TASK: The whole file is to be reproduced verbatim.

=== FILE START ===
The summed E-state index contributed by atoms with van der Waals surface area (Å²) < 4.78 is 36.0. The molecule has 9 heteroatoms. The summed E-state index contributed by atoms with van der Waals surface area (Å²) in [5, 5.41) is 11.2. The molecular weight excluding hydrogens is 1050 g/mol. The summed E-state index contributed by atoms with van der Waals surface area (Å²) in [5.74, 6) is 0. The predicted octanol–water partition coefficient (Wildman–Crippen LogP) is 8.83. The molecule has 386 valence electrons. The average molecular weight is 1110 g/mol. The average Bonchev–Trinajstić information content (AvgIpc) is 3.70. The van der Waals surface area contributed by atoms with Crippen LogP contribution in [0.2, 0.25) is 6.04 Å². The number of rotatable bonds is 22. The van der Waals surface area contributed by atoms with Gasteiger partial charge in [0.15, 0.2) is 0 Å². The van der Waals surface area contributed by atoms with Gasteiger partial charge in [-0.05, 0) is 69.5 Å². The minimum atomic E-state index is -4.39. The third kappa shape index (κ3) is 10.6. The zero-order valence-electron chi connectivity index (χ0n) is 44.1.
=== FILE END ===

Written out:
The summed E-state index contributed by atoms with van der Waals surface area (Å²) < 4.78 is 36.0. The molecule has 9 heteroatoms. The summed E-state index contributed by atoms with van der Waals surface area (Å²) in [5, 5.41) is 11.2. The molecular weight excluding hydrogens is 1050 g/mol. The summed E-state index contributed by atoms with van der Waals surface area (Å²) in [5.74, 6) is 0. The predicted octanol–water partition coefficient (Wildman–Crippen LogP) is 8.83. The molecule has 386 valence electrons. The average molecular weight is 1110 g/mol. The average Bonchev–Trinajstić information content (AvgIpc) is 3.70. The van der Waals surface area contributed by atoms with Crippen LogP contribution in [0.2, 0.25) is 6.04 Å². The number of rotatable bonds is 22. The van der Waals surface area contributed by atoms with Gasteiger partial charge in [0.15, 0.2) is 0 Å². The van der Waals surface area contributed by atoms with Gasteiger partial charge in [-0.05, 0) is 69.5 Å². The minimum atomic E-state index is -4.39. The third kappa shape index (κ3) is 10.6. The zero-order valence-electron chi connectivity index (χ0n) is 44.1.